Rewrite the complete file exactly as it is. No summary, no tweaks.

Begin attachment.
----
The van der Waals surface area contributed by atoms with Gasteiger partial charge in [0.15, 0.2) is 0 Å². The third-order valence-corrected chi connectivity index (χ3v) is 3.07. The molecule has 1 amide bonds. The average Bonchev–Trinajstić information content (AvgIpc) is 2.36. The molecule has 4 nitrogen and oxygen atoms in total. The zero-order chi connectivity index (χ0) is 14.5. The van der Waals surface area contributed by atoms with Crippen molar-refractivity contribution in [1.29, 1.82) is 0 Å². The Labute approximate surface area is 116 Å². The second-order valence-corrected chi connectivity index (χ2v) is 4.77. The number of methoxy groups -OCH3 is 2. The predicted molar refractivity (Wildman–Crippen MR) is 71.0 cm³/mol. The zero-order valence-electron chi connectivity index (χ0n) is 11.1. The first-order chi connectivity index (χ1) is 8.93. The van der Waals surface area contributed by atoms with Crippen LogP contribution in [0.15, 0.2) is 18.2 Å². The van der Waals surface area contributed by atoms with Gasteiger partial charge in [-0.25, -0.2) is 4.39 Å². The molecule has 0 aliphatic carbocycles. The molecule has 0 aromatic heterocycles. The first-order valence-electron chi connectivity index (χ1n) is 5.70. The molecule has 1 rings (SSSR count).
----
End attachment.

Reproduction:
The van der Waals surface area contributed by atoms with Gasteiger partial charge in [0.15, 0.2) is 0 Å². The third-order valence-corrected chi connectivity index (χ3v) is 3.07. The molecule has 1 amide bonds. The average Bonchev–Trinajstić information content (AvgIpc) is 2.36. The molecule has 4 nitrogen and oxygen atoms in total. The zero-order chi connectivity index (χ0) is 14.5. The van der Waals surface area contributed by atoms with Crippen molar-refractivity contribution in [1.29, 1.82) is 0 Å². The Labute approximate surface area is 116 Å². The second-order valence-corrected chi connectivity index (χ2v) is 4.77. The number of methoxy groups -OCH3 is 2. The predicted molar refractivity (Wildman–Crippen MR) is 71.0 cm³/mol. The zero-order valence-electron chi connectivity index (χ0n) is 11.1. The first-order chi connectivity index (χ1) is 8.93. The van der Waals surface area contributed by atoms with Crippen LogP contribution in [0.15, 0.2) is 18.2 Å². The van der Waals surface area contributed by atoms with Gasteiger partial charge in [-0.25, -0.2) is 4.39 Å². The molecule has 0 aliphatic carbocycles. The molecule has 0 aromatic heterocycles. The first-order valence-electron chi connectivity index (χ1n) is 5.70. The molecule has 1 rings (SSSR count).